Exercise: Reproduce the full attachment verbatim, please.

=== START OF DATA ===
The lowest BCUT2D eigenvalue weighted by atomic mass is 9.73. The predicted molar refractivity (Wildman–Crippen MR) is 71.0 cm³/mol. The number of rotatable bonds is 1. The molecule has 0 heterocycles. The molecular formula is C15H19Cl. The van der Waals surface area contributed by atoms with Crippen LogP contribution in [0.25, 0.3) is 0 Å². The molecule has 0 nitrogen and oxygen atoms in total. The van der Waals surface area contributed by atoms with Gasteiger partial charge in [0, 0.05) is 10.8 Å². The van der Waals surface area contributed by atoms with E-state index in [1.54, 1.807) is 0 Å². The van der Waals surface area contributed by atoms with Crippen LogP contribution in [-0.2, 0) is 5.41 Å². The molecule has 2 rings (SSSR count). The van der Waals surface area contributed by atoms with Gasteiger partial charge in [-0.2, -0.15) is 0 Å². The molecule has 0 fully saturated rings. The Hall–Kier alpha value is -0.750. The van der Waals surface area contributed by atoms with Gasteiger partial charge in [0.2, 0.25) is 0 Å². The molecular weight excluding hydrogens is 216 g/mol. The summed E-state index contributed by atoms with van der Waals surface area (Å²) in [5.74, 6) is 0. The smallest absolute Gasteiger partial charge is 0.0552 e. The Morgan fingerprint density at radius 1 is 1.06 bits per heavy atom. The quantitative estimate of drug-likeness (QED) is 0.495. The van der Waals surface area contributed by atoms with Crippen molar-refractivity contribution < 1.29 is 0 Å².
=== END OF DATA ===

The lowest BCUT2D eigenvalue weighted by atomic mass is 9.73. The predicted molar refractivity (Wildman–Crippen MR) is 71.0 cm³/mol. The number of rotatable bonds is 1. The molecule has 0 heterocycles. The molecular formula is C15H19Cl. The van der Waals surface area contributed by atoms with Crippen LogP contribution in [0.25, 0.3) is 0 Å². The molecule has 0 nitrogen and oxygen atoms in total. The van der Waals surface area contributed by atoms with Gasteiger partial charge in [0, 0.05) is 10.8 Å². The van der Waals surface area contributed by atoms with E-state index in [1.54, 1.807) is 0 Å². The van der Waals surface area contributed by atoms with Crippen LogP contribution in [-0.2, 0) is 5.41 Å². The molecule has 2 rings (SSSR count). The van der Waals surface area contributed by atoms with Gasteiger partial charge in [-0.2, -0.15) is 0 Å². The molecule has 0 fully saturated rings. The Hall–Kier alpha value is -0.750. The van der Waals surface area contributed by atoms with Gasteiger partial charge in [0.2, 0.25) is 0 Å². The molecular weight excluding hydrogens is 216 g/mol. The summed E-state index contributed by atoms with van der Waals surface area (Å²) in [5.74, 6) is 0. The smallest absolute Gasteiger partial charge is 0.0552 e. The Morgan fingerprint density at radius 1 is 1.06 bits per heavy atom. The quantitative estimate of drug-likeness (QED) is 0.495. The van der Waals surface area contributed by atoms with Crippen molar-refractivity contribution < 1.29 is 0 Å².